Wednesday, 28 March 2012

Anderson's Flandry Series

Swords and Guns

Much fantasy is classed as "Sword and Sorcery." Some action-adventure science fiction (sf) is "Sword and Science." Edgar Rice Burroughs' Martians had guns and technology but unaccountably fought mainly with swords. Maybe the dying planet was running out of ammunition.

Poul Anderson not only wrote both hard sf and space opera but also often combined them. When Dominic Flandry has adventures on an extra-solar planet (at least after his earliest three short stories), Anderson tells us the planet's size, mass, axial tilt, metallic and atmospheric composition, number of satellites, distance from its primary, nature of that primary and the reasons why life had evolved as it did in that environment. However, the first two Flandry stories not only are pulp space opera but even contain "Sword and Science," although Anderson cleverly rationalizes the use of swords.

In "Tiger by the Tail" (January 1951), Flandry, a Terrestrial secret agent, is kidnapped by the Scothani, barbarians who have acquired spaceships. When he has used modern subversive techniques to undermine their interstellar empire, Flandry is challenged to a sword fight by a Scothanian prince in the appropriate setting of a barbarian castle. The prince thinks that a civilised Terrestrial will be unable to fight with a sword. Flandry demonstrates that, because Terra is not only civilized but also decadent, its nobles have preserved the deliberate archaism of scientific fencing.

In "Honourable Enemies" (May 1951), Terrestrial and Merseian diplomatic delegations contend in the court of the Betelgeusean Sartaz (king). Aycharaych of Chereion, a telepath serving Merseia, having just read Flandry's mind, is about to denounce the Terrans’ duplicity to the Sartaz. Although no one is allowed to bear firearms in the Sartaz's palace, duelling swords are part of full dress. Flandry silences Aycharaych by denouncing him as an assassin and attacking him with his rapier. Telepathy gives Aycharaych little advantage because fencing involves conditioned reflex, not conscious thought. Disarming Aycharaych and holding his sword to the Chereionite's throat, Flandry thinks a warning at Aycharaych so that the latter remains silent while Flandry's colleague continues her dishonest exposition to the Sartaz. The earlier story had explained why a Terrestrial can fence but why can a Chereionite? Did Aycharaych learn this skill from Terrestrial minds in case of need?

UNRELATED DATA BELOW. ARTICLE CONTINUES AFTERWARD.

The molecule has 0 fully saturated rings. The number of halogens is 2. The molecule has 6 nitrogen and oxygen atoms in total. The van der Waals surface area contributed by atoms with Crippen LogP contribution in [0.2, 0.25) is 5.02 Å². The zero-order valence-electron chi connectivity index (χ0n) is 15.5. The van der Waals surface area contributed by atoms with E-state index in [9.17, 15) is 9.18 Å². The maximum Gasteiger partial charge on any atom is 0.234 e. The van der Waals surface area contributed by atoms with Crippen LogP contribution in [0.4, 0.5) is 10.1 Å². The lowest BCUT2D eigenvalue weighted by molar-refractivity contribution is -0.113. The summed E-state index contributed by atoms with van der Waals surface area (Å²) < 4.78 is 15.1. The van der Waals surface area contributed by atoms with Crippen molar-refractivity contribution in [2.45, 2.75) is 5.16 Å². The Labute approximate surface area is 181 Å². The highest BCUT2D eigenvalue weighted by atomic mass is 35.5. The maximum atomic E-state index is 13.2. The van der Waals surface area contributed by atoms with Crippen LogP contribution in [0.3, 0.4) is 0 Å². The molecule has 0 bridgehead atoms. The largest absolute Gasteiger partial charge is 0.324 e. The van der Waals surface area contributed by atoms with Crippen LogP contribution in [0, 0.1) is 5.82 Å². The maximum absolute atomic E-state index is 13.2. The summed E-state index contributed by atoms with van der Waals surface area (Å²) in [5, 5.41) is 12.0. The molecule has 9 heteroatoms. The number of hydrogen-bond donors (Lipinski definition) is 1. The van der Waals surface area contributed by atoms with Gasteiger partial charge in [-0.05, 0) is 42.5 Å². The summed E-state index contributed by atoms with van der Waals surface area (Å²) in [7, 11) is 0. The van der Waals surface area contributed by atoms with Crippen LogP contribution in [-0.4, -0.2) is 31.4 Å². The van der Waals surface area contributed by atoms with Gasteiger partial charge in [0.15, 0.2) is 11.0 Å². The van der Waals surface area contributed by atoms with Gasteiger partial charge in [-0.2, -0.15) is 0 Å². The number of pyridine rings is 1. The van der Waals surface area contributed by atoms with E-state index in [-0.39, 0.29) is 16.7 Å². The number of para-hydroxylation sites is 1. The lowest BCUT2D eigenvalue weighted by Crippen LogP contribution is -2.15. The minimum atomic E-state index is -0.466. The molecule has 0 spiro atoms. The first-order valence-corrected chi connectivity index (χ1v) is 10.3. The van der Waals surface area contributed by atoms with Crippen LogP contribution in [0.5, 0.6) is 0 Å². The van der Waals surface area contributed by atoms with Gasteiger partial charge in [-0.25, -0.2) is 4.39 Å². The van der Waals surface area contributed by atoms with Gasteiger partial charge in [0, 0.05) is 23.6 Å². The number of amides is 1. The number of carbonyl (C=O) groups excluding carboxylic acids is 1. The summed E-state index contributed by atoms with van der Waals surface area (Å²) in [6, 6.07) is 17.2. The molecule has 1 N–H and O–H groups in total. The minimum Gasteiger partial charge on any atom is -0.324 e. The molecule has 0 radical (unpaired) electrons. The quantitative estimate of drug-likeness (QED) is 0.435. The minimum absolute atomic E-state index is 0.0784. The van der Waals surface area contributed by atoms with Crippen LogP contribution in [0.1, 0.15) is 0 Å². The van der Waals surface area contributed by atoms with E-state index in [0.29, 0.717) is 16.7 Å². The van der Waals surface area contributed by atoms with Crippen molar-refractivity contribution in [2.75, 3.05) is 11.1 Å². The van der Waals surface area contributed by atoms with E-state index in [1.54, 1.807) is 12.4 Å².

In "Warriors from Nowhere" (1954) and "The Game of Glory" (1958), fighting, with guns not with swords, occurs on civilized human, not on barbarian humanoid, planets, as if our present, not our past, is now projected into the future. "Warriors from Nowhere" is mere space opera, comprising mainly gun fights, whereas "The Game of Glory" more plausibly presents a colonial society infiltrated by alien subversion. The remaining stories of the original series present longer and more substantial accounts of extra-solar environments.

In "A Message in Secret" (December 1959), human nomadic motor bikers share a planet with its ice-dwelling natives and herd mutated giant rabbits attacked by mutated giant rats. In "The Plague of Masters" (December 1960), Flandry's subversion of a bio-chemically based human tyranny is more believable than his earlier subversion of a barbarian alien kingdom. In "Tiger by the Tail," he had gained and manipulated the affection of a barbarian princess, humanoid but horned, whereas, at the end of "The Plague of Masters," he leaves behind a merely human lover.

Telepathy and Aycharaych

Flandry explains to a colleague and thus to us that a normal telepath detects mental patterns but must learn a different internal "language" for each telepathic race and even for each individual member of a non-telepathic race because minds lacking contact develop individual "languages." Contradicting this, Aycharaych instantly reads and understands at least the surface thoughts of any member of any species, even an inhabitant of a gas giant planet. Flandry speculates that Aycharaych detects an underlying resonance-pattern or basic life energy but this concept is questionable.